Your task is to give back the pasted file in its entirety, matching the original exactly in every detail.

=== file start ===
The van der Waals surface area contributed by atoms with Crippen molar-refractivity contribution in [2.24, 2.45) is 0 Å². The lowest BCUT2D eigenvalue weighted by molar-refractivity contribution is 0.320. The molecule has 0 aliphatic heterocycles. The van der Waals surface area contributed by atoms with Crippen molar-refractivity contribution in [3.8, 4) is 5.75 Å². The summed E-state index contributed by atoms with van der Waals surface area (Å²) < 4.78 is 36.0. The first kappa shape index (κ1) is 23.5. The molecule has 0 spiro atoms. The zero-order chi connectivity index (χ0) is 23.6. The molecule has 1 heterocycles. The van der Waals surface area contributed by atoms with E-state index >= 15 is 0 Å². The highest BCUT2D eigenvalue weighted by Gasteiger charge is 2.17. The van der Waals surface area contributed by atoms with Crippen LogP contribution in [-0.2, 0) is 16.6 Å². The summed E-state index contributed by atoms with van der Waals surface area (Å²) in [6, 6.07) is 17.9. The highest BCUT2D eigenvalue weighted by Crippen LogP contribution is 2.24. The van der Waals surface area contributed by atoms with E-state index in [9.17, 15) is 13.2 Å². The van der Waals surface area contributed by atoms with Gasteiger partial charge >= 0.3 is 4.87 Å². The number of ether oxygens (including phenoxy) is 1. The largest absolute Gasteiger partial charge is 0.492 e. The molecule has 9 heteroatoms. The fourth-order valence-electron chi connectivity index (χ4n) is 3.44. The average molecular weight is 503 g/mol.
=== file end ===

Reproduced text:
The van der Waals surface area contributed by atoms with Crippen molar-refractivity contribution in [2.24, 2.45) is 0 Å². The lowest BCUT2D eigenvalue weighted by molar-refractivity contribution is 0.320. The molecule has 0 aliphatic heterocycles. The van der Waals surface area contributed by atoms with Crippen molar-refractivity contribution in [3.8, 4) is 5.75 Å². The summed E-state index contributed by atoms with van der Waals surface area (Å²) < 4.78 is 36.0. The first kappa shape index (κ1) is 23.5. The molecule has 0 spiro atoms. The zero-order chi connectivity index (χ0) is 23.6. The molecule has 1 heterocycles. The van der Waals surface area contributed by atoms with E-state index >= 15 is 0 Å². The highest BCUT2D eigenvalue weighted by Gasteiger charge is 2.17. The van der Waals surface area contributed by atoms with Crippen LogP contribution in [-0.2, 0) is 16.6 Å². The summed E-state index contributed by atoms with van der Waals surface area (Å²) in [6, 6.07) is 17.9. The highest BCUT2D eigenvalue weighted by Crippen LogP contribution is 2.24. The van der Waals surface area contributed by atoms with E-state index in [9.17, 15) is 13.2 Å². The van der Waals surface area contributed by atoms with Gasteiger partial charge >= 0.3 is 4.87 Å². The number of ether oxygens (including phenoxy) is 1. The largest absolute Gasteiger partial charge is 0.492 e. The molecule has 9 heteroatoms. The fourth-order valence-electron chi connectivity index (χ4n) is 3.44. The average molecular weight is 503 g/mol.